Two goal posts in the first period. Snake-bitten to say the least.
The high stick on the ‘Canes first goal. Obviously, hindsight is 20/20, but boy does that look like a bad call. It sure appears on the replays as if Justin Williams knocked the puck down with a high stick, leading to the goal by Ray Whitney.
Jason Spezza’s sloppiness with the puck. With a player like Spezza, who excels when the reigns are off and he’s allowed to be creative, you have to be careful not to give him too much rope or he’ll hang himself. Lately it seems like Spezza has been getting away from the fundamentals and trying to be too creative, too pretty. Almost like he’s trying to get on the highlight reels every time out. Spezza has to simply his game and get back to what made him dominant earlier in the season. Put more time into his passes and think a little bit. Sometimes it might not look great but it’s effective. As well, his defensive coverage has been getting more lax as the year has gone on. If Spezza wants to play his way onto Team Canada for the Olympics, like he says, he’ll have to correct this part of his game, because otherwise, Wayne Gretzky and the rest of the decision makers won’t even give him a second look, regardless of how explosive he is offensively.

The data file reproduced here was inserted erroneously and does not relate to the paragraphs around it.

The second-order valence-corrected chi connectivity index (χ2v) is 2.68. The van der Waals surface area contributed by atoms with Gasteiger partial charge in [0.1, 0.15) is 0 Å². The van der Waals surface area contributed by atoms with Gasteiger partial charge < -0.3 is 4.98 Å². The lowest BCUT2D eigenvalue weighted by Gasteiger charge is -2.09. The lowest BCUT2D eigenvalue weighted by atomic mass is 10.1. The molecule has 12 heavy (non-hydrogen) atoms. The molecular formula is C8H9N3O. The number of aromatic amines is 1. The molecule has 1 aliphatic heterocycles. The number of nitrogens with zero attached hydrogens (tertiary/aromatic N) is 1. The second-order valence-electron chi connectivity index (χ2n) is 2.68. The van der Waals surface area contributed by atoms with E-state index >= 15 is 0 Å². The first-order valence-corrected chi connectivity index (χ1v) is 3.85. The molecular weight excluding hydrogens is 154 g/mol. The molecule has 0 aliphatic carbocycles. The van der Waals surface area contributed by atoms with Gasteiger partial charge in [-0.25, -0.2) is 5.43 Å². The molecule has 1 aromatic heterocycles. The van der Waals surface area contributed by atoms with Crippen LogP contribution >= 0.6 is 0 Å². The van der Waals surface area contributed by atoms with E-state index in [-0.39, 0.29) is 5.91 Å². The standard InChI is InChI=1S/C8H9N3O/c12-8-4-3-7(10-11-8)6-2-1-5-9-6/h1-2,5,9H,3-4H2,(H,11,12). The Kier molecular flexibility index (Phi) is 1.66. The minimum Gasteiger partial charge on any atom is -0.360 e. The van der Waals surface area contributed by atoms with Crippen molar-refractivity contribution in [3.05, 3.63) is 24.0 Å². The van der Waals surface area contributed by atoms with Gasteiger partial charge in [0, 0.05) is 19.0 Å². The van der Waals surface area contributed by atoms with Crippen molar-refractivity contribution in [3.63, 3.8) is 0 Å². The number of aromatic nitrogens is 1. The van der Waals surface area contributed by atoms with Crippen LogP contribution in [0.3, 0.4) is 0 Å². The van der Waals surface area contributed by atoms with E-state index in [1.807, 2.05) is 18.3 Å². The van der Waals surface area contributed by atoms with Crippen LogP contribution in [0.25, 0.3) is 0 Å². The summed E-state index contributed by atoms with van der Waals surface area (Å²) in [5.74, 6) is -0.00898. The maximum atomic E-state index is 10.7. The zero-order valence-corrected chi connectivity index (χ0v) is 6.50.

Fanning on shots and outright missing the net. I mentioned Alfredsson’s affliction for missing the goal when playing the point on the PP above, but the entire team was particularly poor in this sense last night. On the Team 1200’s post game show they said the Sens had 28 missed shots, and while I’m not sure that number is official, it doesn’t sound outrageous. Games like this happen, so there’s usually not much you can about it, but boy is it frustrating as a fan watching.
Vaclav Varada’s ice time. Last week I talked about Varada’s complaining about his lack of playing time and how many, including V, theorized that he likely won’t be around for the year if he’s not going to be anything more than a fourth line forward. At $1.2 million, it’s a tough spot. Varada got five shifts last night, and I know when a team is down, the fourth line is less likely to get on the ice because they’re perceived as less gifted offensively, and the team needs goals, but Varada (and his linemate, Chris Kelly), are energy guys who can stir things up. If the team is playing well, I get not wanting to stir the pot, but when they’re sorta being inconsistent out there, putting a line like this out might spark something.